Atrazine is an organic chemical compound used as a pesticide to control grassy weeds in crops. Though banned in Europe because of its supposed correlation with mammalian as well as amphibian birth defects, it is currently the most widely used pesticide in America. It works by inhibiting electron transport in the unwanted plants by binding the plastoquinone binding protein in photosystem II. However, as further research is being done, scientists are starting to see that the chemical may also be restricting electron transport in non-photosynthetic organisms such as frogs and even humans. A study done by scientist Tyrone Hayes showed that frogs exposed to extremely small quantities of atrazine resulted in vast reproductive issues, including the expression of both male and female sex organs. The review in The Biology of Reproduction highlights some of the important aspects of these experiments which will be explained throughout this paper.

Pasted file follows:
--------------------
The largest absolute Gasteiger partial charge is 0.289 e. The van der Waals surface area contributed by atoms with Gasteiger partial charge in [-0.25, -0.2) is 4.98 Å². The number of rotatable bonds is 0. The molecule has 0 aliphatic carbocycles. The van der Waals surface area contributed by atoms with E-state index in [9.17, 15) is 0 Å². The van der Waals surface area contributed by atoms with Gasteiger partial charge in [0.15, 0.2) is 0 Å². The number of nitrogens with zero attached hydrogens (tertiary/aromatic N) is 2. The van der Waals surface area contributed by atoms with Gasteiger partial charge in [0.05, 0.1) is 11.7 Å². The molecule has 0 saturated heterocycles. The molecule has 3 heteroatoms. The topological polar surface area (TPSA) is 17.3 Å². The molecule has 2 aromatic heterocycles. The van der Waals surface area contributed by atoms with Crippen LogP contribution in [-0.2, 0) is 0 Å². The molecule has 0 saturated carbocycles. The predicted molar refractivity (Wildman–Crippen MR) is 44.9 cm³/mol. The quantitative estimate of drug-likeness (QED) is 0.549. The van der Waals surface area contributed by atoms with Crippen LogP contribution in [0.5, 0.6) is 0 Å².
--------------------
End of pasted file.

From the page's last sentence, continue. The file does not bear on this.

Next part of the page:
In this experiment, four different amounts of atrazine (0mg/kg, 50mg/kg, 100mg/kg, and 200mg/kg) were given to rats over the course of 4 days to test its effects on LH, FSH, and the gonadotropin releasing hormone. For the first set of graphs (A-F) shown in The Biology of Reproduction, It can be seen that the effect on LH is extensive (graphs A-C). At 0mg/kg, LH was at around 60 ng/mL and with the exposure to atrazine, the levels dropped to under 20 ng/mL. The graph of the area under the curve also furthers this point. The initial, 0mg/kg reading is around 200 whereas atrazine lowers the area to around 50 with even the lowest exposure of 50mg/kg. The effects of atrazine of FSH, though not as great as with LH, are still obvious. At 0mg, the FSH levels were around 15 ng/mL. With the addition of 50mg/kg, 100mg/kg, and 200mg/kg of atrazine FSH levels decreased to around 11, 13, and 12 ng/mL, respectively. As with LH, the AUC for FSH also decreased with the addition of atrazine. The second set of graphs given for this experiment...
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